Greasy Pole: Nothing New In Old And Sad
Oldham and Saddleworth – or, for those living in the wrong part of it, Old and Sad – is a parliamentary constituency in Manchester with an electoral history such that it has accrued a reputation – again, depending on where someone might live in it – of renown or notoriety. Even before the recent by-election the votes revealed acute political entanglement compounded of poverty, crime, racism, riots… All three major parties have won the seat during the last 20 years and it provided the first case in almost a century in which the campaigning was brutal enough to cause an elected MP – Phil Woolas – to be turfed out, leading to the recent by-election. In 1995 an authentic Socialist – a member of the Socialist Party of Great Britain – stood. The 46 votes cast for him were a sensible measure of the electors’ readiness to misuse their political power by preferring the usual rag-bag of reformist sterility.
Poverty and Sickness
The constituency make-up is varied, from Saddleworth’s relative affluence to the social and racial mix of Oldham with its crowded terraces. Oldham is rated as 33rd among the country’s most deprived areas, with five of its wards among the worst 10 percent. The 1998 unemployment rate among ethnic minorities bore no relation to their proportionate presence. The grim link between poverty and sickness yields a death rate almost one third above the national average. From this noxious soil erupted the riots in May 2001 – the worst of their kind in the United Kingdom for fifteen years. In a history of consistently bitter electioneering 2010 was only the most recent example. Labour’s 1995 campaign was managed by Peter Mandelson, whose style was later excused by Woolas: “Peter may be a bastard but at least he’s our bastard.” The campaign of the then successful LibDem Chris Davies was guiltily excused by their future leader Charles Kennedy: “By-election hand-to hand electoral combat can throw up trenchant exchanges and tricky campaign behaviour. In days gone by I have experienced the occasional sharp intake of breath where some of my own side’s literature has been involved.”
Tory and LibDem
It might have been expected, as an opening to the Age of the New Politics, that the January by-election would have encouraged something fresh and novel from the candidates. Well, no. The Tory candidate, Oldham-born Kashif Ali, a “self-made” (however that is interpreted) local barrister signed a “clean politics” pledge but this excursion into stunning naiveté did not impress the other two principal candidates – or the electorate. His vote fell from 11773 in May, when he was a close third, to 4481, leaving him a long was behind the LibDem. There was a popular rumour that the Tory leadership had Ali running a quiet campaign, in case too high a vote for him would embarrass Nick Clegg: this was fiercely denied by the Tories, as if such back-stabbing would be foreign to all they stood for. LibDem Elwyn Watkins (whose polling day mail shot referred to him as just “Elwyn” without mentioning his party) presented himself to the people of Old and Sad as: “…unlike some career politicians (did he mean Cameron and Clegg?) I have worked in the real world…I was taught the value of hard work, discipline and sticking with it…I’ve been made redundant twice – I know what it’s like.” He had made enough money to bankroll his candidature – and the legal challenge to Woolas – in something called “turning factories round”, including four years as “business analyst and financial adviser” to a Saudi Arabian sheik. And what about the embarrassment of that pledge he signed to oppose the rise in tuition fees? “If I had been elected in May I too would have had to compromise. I would go with the coalition and vote for it.” Unable to benefit enough by Woolas’s fall, or perhaps to escape being tainted by his party’s reputation for broken promises, his vote in second place was down by some 3000.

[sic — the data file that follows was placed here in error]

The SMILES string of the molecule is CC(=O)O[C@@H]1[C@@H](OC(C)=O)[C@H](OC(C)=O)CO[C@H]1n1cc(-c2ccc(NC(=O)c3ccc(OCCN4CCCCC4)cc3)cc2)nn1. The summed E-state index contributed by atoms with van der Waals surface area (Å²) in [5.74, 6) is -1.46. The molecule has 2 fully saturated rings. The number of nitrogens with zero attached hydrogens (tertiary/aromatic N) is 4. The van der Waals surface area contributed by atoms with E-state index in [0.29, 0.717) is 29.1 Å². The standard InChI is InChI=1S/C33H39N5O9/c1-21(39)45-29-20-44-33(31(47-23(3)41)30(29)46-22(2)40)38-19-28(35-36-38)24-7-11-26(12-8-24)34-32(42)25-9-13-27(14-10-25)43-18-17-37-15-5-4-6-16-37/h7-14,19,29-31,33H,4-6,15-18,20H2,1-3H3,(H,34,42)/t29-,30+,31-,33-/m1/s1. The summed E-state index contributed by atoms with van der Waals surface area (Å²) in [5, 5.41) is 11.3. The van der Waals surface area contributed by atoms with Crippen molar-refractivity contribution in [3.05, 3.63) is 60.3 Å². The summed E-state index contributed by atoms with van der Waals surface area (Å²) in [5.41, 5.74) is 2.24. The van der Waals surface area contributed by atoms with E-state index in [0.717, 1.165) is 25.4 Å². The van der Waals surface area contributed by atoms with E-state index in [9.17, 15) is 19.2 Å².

The Labour Party chose Debbie Abrahams, who in the Colne Valley constituency in May came third with a vote falling from 17536 to 14589. She has had a career as a health professional, including five years as chair of the Oldham Primary Care Trust – a job she resigned from in 2006, in protest at what the Labour government were doing to the NHS: “I have seen a steady stream of national policies introduced…which threaten these values and the future of a NHS that is equitable and free at the point for need… ” was how she announced this at a large Keep A NHS Public rally. But this does not mean she cannot “compromise” as dourly as any LibDems; now she blankets whatever doubts she has about her party and its policies by meaningless drivel about it being “…important that the real issues and concerns of people in the borough are not lost during this election campaign…” Asked about Woolas, she merely said she felt sorry for him, that he had “paid the price for what he had done”.
The voters seem to have agreed with this, as the Labour vote held firm and Abrahams won and to have been angered by hearing from the Tories and LibDems – as they once heard from the Labour government – that the current problems of British capitalism are rooted in their slacking in superfluous jobs for high wages or living in luxurious homes on welfare benefits. Even if some of them may be among the 2000 local authority workers who will be sacked as the local authority make their expenditure cuts. There is nothing new in this – nothing new in the stress with the deprivation nor in the victims’ misguided response to it all as they divide their support among an unremarkably hopeless coalition of wanglers.